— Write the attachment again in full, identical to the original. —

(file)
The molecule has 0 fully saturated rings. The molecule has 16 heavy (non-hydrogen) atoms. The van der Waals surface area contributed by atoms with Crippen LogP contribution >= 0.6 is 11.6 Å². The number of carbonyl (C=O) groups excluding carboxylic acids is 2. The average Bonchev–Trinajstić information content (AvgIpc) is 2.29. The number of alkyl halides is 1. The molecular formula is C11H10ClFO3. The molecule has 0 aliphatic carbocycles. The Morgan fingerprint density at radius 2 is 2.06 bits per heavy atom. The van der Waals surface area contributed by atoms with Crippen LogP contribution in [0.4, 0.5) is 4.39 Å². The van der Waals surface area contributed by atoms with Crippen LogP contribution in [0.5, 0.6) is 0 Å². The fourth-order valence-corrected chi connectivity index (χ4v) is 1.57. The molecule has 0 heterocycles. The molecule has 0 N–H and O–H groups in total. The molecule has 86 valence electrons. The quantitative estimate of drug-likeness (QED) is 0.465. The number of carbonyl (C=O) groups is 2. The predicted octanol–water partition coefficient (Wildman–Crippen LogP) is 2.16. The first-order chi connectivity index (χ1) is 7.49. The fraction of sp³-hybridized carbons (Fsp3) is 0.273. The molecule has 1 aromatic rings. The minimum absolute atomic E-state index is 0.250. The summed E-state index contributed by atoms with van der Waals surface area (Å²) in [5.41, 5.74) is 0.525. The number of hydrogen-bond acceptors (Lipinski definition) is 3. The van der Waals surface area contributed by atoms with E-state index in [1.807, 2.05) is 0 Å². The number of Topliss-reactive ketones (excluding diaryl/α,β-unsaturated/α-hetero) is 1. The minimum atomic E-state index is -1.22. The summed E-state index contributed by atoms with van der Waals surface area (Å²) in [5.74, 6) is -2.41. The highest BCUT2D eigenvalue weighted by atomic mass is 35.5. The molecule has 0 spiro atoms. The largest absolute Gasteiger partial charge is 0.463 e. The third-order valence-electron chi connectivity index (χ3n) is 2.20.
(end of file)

The molecule has 0 fully saturated rings. The molecule has 16 heavy (non-hydrogen) atoms. The van der Waals surface area contributed by atoms with Crippen LogP contribution >= 0.6 is 11.6 Å². The number of carbonyl (C=O) groups excluding carboxylic acids is 2. The average Bonchev–Trinajstić information content (AvgIpc) is 2.29. The number of alkyl halides is 1. The molecular formula is C11H10ClFO3. The molecule has 0 aliphatic carbocycles. The Morgan fingerprint density at radius 2 is 2.06 bits per heavy atom. The van der Waals surface area contributed by atoms with Crippen LogP contribution in [0.4, 0.5) is 4.39 Å². The van der Waals surface area contributed by atoms with Crippen LogP contribution in [0.5, 0.6) is 0 Å². The fourth-order valence-corrected chi connectivity index (χ4v) is 1.57. The molecule has 0 heterocycles. The molecule has 0 N–H and O–H groups in total. The molecule has 86 valence electrons. The quantitative estimate of drug-likeness (QED) is 0.465. The number of carbonyl (C=O) groups is 2. The predicted octanol–water partition coefficient (Wildman–Crippen LogP) is 2.16. The first-order chi connectivity index (χ1) is 7.49. The fraction of sp³-hybridized carbons (Fsp3) is 0.273. The molecule has 1 aromatic rings. The minimum absolute atomic E-state index is 0.250. The summed E-state index contributed by atoms with van der Waals surface area (Å²) in [5.41, 5.74) is 0.525. The number of hydrogen-bond acceptors (Lipinski definition) is 3. The van der Waals surface area contributed by atoms with E-state index in [1.807, 2.05) is 0 Å². The number of Topliss-reactive ketones (excluding diaryl/α,β-unsaturated/α-hetero) is 1. The minimum atomic E-state index is -1.22. The summed E-state index contributed by atoms with van der Waals surface area (Å²) in [5.74, 6) is -2.41. The highest BCUT2D eigenvalue weighted by atomic mass is 35.5. The molecule has 0 spiro atoms. The largest absolute Gasteiger partial charge is 0.463 e. The third-order valence-electron chi connectivity index (χ3n) is 2.20.